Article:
NESTLÉ Philippines, Inc. and Republic Cement and Building Materials, Inc. have entered into an agreement to co-process post-consumer plastic waste in the latter’s cement kilns.
The partnership comes amid concerns about the amount of plastics ending up in waterways and in the ocean, Republic Cement said in a statement on Thursday. The partners said their “major initiative” aims to help address the environmental issue.
“Nestlé is aiming for plastic neutrality, which is essentially recovering plastics equal to what we produce. Aside from our current collection and recycling initiatives, we believe this effort will help us gather and co-process bigger volumes of post-consumer waste. We target to divert more post-consumer waste from landfills and the ocean. This partnership will contribute positively in helping clean-up the Philippines,” said Kais Marzouki, chairman and chief executive of Nestlé Philippines.
Cement kiln co-processing takes raw materials such as calcium carbonate and silica, and feeds them into a kiln along with fuel. The process, which is used to create cement, includes burning the materials to such a high temperature that any complex part is broken into simpler compounds. The end result of the process is cement.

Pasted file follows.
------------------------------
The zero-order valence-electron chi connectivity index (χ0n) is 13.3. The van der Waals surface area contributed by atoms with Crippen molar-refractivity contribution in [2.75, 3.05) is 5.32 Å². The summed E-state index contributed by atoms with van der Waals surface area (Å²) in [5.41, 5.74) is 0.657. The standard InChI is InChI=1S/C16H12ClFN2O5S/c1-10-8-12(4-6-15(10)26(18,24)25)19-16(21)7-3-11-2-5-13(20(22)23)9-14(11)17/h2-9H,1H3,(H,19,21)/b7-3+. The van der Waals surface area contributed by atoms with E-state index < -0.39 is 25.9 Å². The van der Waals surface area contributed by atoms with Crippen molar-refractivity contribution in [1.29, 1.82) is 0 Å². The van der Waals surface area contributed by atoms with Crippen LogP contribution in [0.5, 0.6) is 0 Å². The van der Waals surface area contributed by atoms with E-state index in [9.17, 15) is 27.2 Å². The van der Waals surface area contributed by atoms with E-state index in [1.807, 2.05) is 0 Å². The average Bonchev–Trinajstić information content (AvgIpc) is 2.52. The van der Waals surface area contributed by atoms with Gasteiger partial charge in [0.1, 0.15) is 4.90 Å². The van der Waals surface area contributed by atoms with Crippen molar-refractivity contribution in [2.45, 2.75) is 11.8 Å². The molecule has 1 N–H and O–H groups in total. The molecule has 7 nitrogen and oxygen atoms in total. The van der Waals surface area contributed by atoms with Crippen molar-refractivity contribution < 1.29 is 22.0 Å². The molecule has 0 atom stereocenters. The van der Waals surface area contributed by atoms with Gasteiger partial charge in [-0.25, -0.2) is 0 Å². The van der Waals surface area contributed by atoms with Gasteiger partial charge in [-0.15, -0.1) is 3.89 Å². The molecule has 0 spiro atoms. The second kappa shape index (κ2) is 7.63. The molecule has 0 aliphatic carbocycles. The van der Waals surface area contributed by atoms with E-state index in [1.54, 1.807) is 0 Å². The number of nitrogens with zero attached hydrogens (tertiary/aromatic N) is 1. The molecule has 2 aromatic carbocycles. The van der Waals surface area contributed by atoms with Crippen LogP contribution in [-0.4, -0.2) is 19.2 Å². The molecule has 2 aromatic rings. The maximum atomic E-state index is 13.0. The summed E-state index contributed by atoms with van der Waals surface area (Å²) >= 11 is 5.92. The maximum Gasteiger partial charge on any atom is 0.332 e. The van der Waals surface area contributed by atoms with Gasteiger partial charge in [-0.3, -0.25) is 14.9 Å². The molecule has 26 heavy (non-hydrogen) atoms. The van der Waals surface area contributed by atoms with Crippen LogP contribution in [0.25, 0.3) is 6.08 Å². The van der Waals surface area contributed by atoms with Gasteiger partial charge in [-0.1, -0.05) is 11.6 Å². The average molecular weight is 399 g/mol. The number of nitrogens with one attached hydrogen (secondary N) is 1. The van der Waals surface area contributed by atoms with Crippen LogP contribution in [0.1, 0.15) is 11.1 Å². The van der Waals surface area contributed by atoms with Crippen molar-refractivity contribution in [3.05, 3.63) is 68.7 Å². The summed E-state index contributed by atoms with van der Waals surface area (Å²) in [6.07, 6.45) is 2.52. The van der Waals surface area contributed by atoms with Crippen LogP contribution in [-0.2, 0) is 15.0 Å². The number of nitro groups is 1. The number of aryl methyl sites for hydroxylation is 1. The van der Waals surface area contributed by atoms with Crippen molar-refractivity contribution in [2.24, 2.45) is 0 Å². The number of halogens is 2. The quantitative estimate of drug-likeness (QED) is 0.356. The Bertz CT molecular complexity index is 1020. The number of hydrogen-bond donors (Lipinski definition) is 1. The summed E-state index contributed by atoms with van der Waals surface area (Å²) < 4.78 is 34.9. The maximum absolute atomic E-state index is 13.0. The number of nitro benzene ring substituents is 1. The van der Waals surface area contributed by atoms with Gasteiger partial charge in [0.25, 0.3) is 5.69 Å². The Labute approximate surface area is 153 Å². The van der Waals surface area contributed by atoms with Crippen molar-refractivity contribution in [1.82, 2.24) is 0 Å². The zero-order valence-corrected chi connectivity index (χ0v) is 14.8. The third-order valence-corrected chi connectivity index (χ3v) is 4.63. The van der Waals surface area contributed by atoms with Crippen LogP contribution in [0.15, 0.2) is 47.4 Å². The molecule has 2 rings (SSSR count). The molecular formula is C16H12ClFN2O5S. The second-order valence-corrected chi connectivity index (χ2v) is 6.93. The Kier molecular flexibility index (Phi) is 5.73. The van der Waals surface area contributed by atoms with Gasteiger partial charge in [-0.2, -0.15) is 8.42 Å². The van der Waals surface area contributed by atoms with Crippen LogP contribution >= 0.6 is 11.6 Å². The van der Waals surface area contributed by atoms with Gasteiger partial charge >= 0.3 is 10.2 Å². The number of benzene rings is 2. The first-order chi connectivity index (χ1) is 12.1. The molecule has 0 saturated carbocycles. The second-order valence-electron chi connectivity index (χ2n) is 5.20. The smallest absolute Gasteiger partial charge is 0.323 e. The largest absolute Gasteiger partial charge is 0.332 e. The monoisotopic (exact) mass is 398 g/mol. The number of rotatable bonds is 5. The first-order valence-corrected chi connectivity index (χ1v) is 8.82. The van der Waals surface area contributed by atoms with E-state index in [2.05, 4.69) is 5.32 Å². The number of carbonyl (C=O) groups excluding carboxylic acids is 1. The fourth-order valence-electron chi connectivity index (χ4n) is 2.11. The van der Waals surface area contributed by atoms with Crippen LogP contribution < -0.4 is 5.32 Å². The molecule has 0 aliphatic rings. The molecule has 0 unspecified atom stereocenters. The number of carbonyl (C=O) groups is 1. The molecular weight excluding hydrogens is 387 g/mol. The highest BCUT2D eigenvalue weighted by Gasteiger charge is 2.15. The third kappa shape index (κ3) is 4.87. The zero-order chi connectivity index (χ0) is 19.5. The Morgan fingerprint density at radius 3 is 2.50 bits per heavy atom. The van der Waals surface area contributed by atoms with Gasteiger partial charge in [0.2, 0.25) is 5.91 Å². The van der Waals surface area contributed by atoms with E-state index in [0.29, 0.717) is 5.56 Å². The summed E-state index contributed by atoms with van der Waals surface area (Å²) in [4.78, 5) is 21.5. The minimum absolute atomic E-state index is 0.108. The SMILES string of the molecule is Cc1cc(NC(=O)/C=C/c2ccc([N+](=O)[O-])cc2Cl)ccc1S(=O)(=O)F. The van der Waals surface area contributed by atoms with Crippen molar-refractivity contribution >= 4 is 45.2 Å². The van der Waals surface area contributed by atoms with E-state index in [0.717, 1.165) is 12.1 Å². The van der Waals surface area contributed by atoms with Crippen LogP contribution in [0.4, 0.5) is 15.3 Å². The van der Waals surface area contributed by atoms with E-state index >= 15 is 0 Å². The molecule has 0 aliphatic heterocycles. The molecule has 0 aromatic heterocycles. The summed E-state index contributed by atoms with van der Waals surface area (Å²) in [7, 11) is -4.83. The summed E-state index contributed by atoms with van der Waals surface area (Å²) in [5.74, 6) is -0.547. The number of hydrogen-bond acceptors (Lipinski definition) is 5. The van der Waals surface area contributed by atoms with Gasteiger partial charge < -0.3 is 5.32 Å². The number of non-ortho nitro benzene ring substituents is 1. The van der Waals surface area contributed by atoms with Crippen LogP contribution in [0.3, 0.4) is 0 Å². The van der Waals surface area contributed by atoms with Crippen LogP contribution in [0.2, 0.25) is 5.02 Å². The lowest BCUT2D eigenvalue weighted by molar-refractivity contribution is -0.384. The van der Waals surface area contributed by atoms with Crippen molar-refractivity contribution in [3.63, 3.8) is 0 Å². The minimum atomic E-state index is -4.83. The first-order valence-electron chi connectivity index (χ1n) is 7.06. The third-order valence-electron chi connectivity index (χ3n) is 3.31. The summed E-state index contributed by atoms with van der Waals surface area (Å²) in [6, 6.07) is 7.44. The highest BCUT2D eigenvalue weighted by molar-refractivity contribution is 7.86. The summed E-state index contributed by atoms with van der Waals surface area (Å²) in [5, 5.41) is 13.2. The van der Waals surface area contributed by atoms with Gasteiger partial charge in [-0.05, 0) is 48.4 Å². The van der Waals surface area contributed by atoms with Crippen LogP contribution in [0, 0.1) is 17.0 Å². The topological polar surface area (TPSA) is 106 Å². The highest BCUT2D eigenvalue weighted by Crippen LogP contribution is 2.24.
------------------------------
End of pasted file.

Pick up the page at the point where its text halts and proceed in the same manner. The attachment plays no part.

Any emissions from the process are filtered and monitored by the minute to abide by local standards set by the Department of Environment and Natural Resources.
“There’s still a lack of knowledge on the importance of co-processing. We look forward to helping address the issue of post-consumer waste and look forward to the successful implementation of this project,” said Renato C. Sunico, president of Republic Cement.
Co-processing, an alternative waste management solution that can use waste as fuel, is seen as more advantageous to landfilling given that energy and minerals coming from waste are almost completely utilized.
In April 2018, multinational firm Nestlé announced a commitment that 100% of its packaging will be recyclable or reusable by 2025. Its vision is that none of its waste ends up in landfill or as litter.
Republic Cement, a company led by CHR plc and the Aboitiz group, has five cement plants and one grinding station in the Philippines. It has more than 60 years cement manufacturing experience. — Victor V. Saulon